The Hatch-Waxman Amendments permit the applicant to rely upon certain published nonclinical or clinical studies conducted for an approved product or the FDA’s conclusions from prior review of such studies. The FDA may require companies to perform additional studies or measurements to support any changes from the approved product. The FDA may then approve the new product for all or some of the labeled indications for which the reference product has been approved, as well as for any new indication supported by the Section 505(b)(2) application. While references to nonclinical and clinical data not generated by the applicant or for which the applicant does not have a right of reference are allowed, all development, process, stability, qualification and validation data related to the manufacturing and quality of the new product must be included in an NDA submitted under Section 505(b)(2).

 

4

 

 

To the extent that the Section 505(b)(2) applicant is relying on the FDA’s conclusions regarding studies conducted for an already approved product, the applicant is required to certify to the FDA concerning any patents listed for the approved product in the FDA’s Approved Drug Products with Therapeutic Equivalence Evaluations, or Orange Book. Specifically, the applicant must certify that: (i) the required patent information has not been filed; (ii) the listed patent has expired; (iii) the listed patent has not expired, but will expire on a particular date and approval is sought after patent expiration; or (iv) the listed patent is invalid or will not be infringed by the new product. The Section 505(b)(2) application also will not be approved until any non-patent exclusivity, such as exclusivity for obtaining approval of a new chemical entity, listed in the Orange Book for the reference product has expired. Thus, the Section 505(b)(2) applicant may invest a significant amount of time and expense in the development of its products only to be subject to significant delay and patent litigation before its products may be commercialized. In addition to Surface and Eton, we may develop other subsidiary companies and drug candidates that pursue this approval pathway.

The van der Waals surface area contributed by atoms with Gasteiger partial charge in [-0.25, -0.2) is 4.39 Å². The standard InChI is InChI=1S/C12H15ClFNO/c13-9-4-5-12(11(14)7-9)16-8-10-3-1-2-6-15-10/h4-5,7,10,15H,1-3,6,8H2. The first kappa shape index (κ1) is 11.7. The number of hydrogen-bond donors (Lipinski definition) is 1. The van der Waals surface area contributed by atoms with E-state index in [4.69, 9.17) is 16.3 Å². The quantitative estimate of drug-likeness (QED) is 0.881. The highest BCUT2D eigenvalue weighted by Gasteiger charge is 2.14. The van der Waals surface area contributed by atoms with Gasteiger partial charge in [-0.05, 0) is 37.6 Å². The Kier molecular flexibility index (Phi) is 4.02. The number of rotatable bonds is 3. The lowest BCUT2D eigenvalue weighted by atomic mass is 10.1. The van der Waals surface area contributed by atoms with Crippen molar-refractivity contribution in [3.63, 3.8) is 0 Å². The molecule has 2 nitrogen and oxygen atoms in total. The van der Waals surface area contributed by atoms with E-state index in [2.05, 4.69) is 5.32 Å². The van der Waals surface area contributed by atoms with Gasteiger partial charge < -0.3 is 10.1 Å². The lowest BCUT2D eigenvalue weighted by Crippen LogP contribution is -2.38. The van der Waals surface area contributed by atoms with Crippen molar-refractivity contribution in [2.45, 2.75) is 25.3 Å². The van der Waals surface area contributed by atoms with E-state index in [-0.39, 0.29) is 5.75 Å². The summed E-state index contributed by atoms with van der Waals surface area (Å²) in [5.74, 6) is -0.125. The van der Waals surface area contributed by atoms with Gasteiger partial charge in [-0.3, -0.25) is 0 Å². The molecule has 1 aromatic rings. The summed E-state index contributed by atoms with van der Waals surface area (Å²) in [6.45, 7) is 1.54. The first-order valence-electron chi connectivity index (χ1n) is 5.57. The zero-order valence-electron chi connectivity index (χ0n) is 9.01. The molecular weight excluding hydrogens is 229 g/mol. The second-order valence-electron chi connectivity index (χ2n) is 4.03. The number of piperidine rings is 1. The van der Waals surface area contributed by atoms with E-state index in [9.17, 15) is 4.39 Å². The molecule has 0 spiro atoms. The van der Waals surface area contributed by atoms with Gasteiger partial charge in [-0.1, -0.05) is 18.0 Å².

Sales and Marketing

 

Although we believe that our proprietary drug formulations could have commercial appeal in international markets and we have engaged distributors and entered into out-licensing arrangements for certain of our proprietary formulations in certain non-U.S. markets, including Canada, we expect to continue to focus our sales and marketing efforts on our U.S. commercial opportunities during 2017. Our sales and marketing efforts are currently organized into two teams, the larger of which focuses on our ophthalmology compounding business and the other on our non-ophthalmology compounding business. Our sales and marketing activities consist primarily of efforts to educate doctors, ambulatory surgery centers, healthcare systems, hospitals and other users throughout the U.S. about our compounded formulations. We expect that we may experience growth in the sales of our proprietary compounded formulations in future periods, particularly in light of our current and planned launches of new formulations and commercialization campaigns. However, we may not be successful in doing so, whether due to the safety, quality or availability of our proprietary compounded formulations, the size of the markets for such formulations, which could be smaller than we expect, the timing of market entry relative to competitive products, the availability of alternative compounded formulations or FDA-approved drugs, the price of our compounded formulations relative to alternative products or the success of our sales and marketing efforts, which is dependent on our ability to build and grow a qualified and adequate internal sales function.